Corrosion of iron–nickel–chromium alloys in high temperature carbonate salt under argon atmosphere

Stuart Bell, Madjid Sarvghad, Teng Cheong Ong, Daniel Naylor, Xiaodong Wang, Yanting Yin, Raihan Rumman, Gunther Andersson, Geoffrey Will, David A. Lewis, Theodore Steinberg

Research output: Contribution to journalArticlepeer-review

4 Citations (Scopus)


Next generation concentrated solar thermal power can produce receiver temperatures up to 800 °C, however current solar salt based thermal storage is limited to 560 °C. Eutectic salt mixtures with high melting temperatures are potential latent heat energy storage media, and store heat in a solid-liquid phase change. This approach reduces the amount of material required, and therefore physical size of the storage system. This work investigates the compatibility of a binary eutectic mixture of 52.81 wt% K2CO3 and 47.19 wt% Na2CO3 salt with three high temperature alloys (316L, 347H and 800H) was assessed at the maximum proposed temperature of 750 °C under high purity argon cover gas.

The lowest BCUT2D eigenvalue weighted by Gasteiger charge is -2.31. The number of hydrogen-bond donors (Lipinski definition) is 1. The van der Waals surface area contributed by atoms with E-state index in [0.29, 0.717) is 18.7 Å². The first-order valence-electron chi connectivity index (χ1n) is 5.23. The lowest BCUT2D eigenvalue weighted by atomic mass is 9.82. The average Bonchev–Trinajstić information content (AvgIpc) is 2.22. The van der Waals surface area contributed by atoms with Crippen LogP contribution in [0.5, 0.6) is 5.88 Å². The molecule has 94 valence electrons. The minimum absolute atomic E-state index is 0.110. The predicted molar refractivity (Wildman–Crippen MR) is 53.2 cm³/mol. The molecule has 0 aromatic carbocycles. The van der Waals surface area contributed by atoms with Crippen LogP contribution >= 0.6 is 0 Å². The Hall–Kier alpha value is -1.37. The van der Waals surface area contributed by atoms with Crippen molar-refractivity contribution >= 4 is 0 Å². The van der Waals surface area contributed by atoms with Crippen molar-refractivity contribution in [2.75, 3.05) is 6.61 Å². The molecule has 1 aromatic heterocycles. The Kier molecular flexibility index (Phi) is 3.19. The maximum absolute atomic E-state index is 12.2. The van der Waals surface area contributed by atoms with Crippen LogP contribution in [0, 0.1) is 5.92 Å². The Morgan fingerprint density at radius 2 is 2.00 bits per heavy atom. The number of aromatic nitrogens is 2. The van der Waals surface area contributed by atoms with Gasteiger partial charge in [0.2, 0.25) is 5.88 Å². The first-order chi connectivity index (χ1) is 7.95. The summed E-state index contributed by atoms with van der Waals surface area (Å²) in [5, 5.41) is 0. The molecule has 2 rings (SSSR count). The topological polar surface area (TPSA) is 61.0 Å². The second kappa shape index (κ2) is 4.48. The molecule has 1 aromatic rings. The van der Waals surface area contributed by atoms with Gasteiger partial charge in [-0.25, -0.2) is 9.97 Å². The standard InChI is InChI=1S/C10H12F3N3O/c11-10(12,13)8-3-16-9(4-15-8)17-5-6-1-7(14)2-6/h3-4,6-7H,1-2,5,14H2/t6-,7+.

This salt proved to be very aggressive to the alloys tested, with corrosion rates determined to be approximately 1 mm/year for the 316L and 800H alloys, and up to 10 mm/year for 347H. The corrosion product was found to consist of sodium chromite (NaCrO2) and iron and nickel oxides. After testing niobium was detected in the solidified salt in greater amounts than in the corrosion product, indicating that the niobium corrosion product was soluble in the salt. Additionally, the 800H experienced significant grain boundary oxidation, throughout the test sample. 

A corrosion mechanism is proposed, based on chemical thermodynamics, which suggests that the salt will dissociate when in contact with metal at a lower temperature than previously determined. Likely corrosion reactions are discussed, and the higher corrosion rate for the niobium containing 347H was attributed to an oxygen producing reaction, which accelerates the attack on the metal.

Original languageEnglish
Article number112317
Number of pages10
JournalSolar Energy Materials and Solar Cells
Early online date13 Apr 2023
Publication statusPublished - 1 Jul 2023


  • Concentrated solar thermal
  • Corrosion
  • Molten salt corrosion
  • Thermal energy storage


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